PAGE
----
The Moses Mystery: The Egyptian Origins of the Jewish People

By Gary Greenberg

The Moses Mystery: The Egyptian Origins of the Jewish People

(This book has been previously published under other titles, including The Moses Mystery: The African Origins of the Jewish People and The Bible Myth: the African Origins of the Jewish People.)

Inside the Book

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The Problem of Israel’s Origins

Table of Contents

Review excerpts

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What do history and archaeology really say about the origins of ancient Israel?

Although the bible says that Israel’s formative history took place in ancient Egypt, biblical scholars and Egyptologists have steadfastly refused to explore the role of Egyptian history and literature on the origins of Jewish religion. The Moses Mystery attempts to set the record straight. Based on extensive research into biblical and Egyptian history, archaeology, literature and mythology Greenberg argues that the first Israelites were Egyptians, followers of the monotheistic teachings of Pharaoh Akhenaten.

Table of Contents

1   The Problem of Israel’s Origins
2   The Genesis Birth-and-Death Chronology
3   The Throne of Horus
4   Enoch and Sothis: A Solar Clue
5   Eber and Thebes
6   Methuselah and Memphis
7   Joseph and the Eighteenth Dynasty
8   Dating the Exodus
9   Egypt Under Akhenaten
10  Exodus: The Egyptian Version
11  Who Were the Genesis Patriarchs?
12  The Horus Cycle: Jacob and Esau
13  Isaac and the Death of Osiris
14  The Twelve Tribes Myth and the Canaanite Conquest
15  Rewriting the History of Ancient Israel’s Origins

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Review Excerpts

Insightful and valuable—KMT Magazine

Guaranteed to raise hackles and lively debate . . . Sure to provoke challenge.— Denver Post

An ingenious comparison of Biblical and Egyptian history.— St. Louis Post-Dispatch

A must read for those interested in biblical scholarship. —The Tennessee Tribune

This is an intriguing and controversial book, bound to add fuel to the still smoldering debate between Afrocentrists and classicists over Africa’s role in the evolution of Western culture and civilization.—MultiCultural Review

It’s a “hot’ subject and Greenberg’s publisher hopes this work will appeal to students of (and opponents to) Afrocentrism.— Booklist

Greenberg claims that the Genesis stories of the patriarchs are modified Egyptian myths altered by Moses, a member of the Egyptian royal line who was forced to flee the land after losing a power struggle with Ramesses I.—The New York Jewish Week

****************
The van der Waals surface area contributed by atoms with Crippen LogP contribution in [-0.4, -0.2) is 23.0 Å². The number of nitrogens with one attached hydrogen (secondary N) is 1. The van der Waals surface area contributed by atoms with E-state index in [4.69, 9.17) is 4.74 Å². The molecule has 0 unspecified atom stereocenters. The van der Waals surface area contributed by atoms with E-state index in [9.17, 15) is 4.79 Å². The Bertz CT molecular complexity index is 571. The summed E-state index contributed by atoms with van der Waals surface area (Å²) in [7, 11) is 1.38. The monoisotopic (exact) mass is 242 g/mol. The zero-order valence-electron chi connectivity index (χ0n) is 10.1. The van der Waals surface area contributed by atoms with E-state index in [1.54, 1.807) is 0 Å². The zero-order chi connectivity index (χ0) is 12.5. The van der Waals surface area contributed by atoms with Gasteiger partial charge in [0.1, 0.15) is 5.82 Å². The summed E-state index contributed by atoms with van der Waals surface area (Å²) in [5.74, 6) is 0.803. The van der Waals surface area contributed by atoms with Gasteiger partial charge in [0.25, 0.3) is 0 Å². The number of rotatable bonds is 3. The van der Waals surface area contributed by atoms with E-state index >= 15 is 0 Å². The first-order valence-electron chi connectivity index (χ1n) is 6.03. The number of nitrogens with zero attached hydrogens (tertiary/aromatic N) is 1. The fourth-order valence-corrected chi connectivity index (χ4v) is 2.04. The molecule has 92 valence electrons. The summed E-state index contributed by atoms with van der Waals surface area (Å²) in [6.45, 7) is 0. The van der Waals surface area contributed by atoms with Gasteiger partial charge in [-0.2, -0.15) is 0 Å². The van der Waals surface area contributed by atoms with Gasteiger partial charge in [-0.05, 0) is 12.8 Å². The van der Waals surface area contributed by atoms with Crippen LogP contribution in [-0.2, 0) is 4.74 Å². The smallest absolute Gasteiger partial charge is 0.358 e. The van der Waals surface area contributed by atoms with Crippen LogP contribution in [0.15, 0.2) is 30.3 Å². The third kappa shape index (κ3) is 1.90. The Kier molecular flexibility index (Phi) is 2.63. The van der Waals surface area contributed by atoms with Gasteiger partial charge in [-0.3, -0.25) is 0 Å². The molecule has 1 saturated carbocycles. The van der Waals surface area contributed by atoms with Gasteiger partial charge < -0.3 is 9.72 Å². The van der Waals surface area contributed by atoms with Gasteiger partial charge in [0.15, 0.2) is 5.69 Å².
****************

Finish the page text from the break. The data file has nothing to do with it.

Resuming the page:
Bold! Courageous! Potentially a paradigm shift in biblical scholarship.—Professor Edgar A. Gregersen, Professor of Anthropology, Queens College and Graduate Center, City University of New York

Greenberg offers some engaging new insights into the age-old problem of the Moses story. This volume should be of interest to all those curious about the intimate links between ancient Egypt and Israel.—Robert R. Stieglitz, Associate Professor, Ancient Mediterranean Civilizations, Rutgers University

Even if one doesn’t accept Greenberg’s historical reconstruction, he unquestionably succeeds in bringing to one’s attention the largely neglected resonance of ancient Egyptian mythic archetypes in biblical narrative.—Prof. Murray H. Lichtenstein, Dept. of Classical and Oriental Studies, Hunter College, CUNY

Some of the many intriguing revelations in The Moses Mystery include:

  • The Twelve Tribes of Israel never existed.
  • Abraham, Isaac, and Jacob were characters from Egyptian mythology.
  • The first Israelites were Egyptians, followers of Pharaoh Akhenaten, whose attempts to introduce monotheism into Egypt engendered rage among the religious establishment.
  • Moses served as chief priest in Akhenaten’s cult and, after Akhenaten’s death, had to flee Egypt to avoid execution.
  • Pharaoh Horemheb waged a bitter campaign to eradicate all vestiges of Akhenaten’s heresy, eliminating the evidence stone by stone and word by word. As a result, Akhenaten remained lost to history until nineteenth-century Egyptologists discovered the ruins of his capital city.
  • When Horemheb died, Moses returned to Egypt, united his followers with other enemies of Egypt, and attempted to seize the throne from Ramesses I.
  • The coup failed, but to avoid a civil war Moses and his allies were allowed safe passage out of Egypt. This was the real Exodus.
  • After entering Canaan, the Egyptian followers of Moses formed military alliances with local Canaanite kings and with some of the recently arrived Greek invaders known as the Sea Peoples. This nontribal alliance of small kingdoms and city-states became biblical Israel.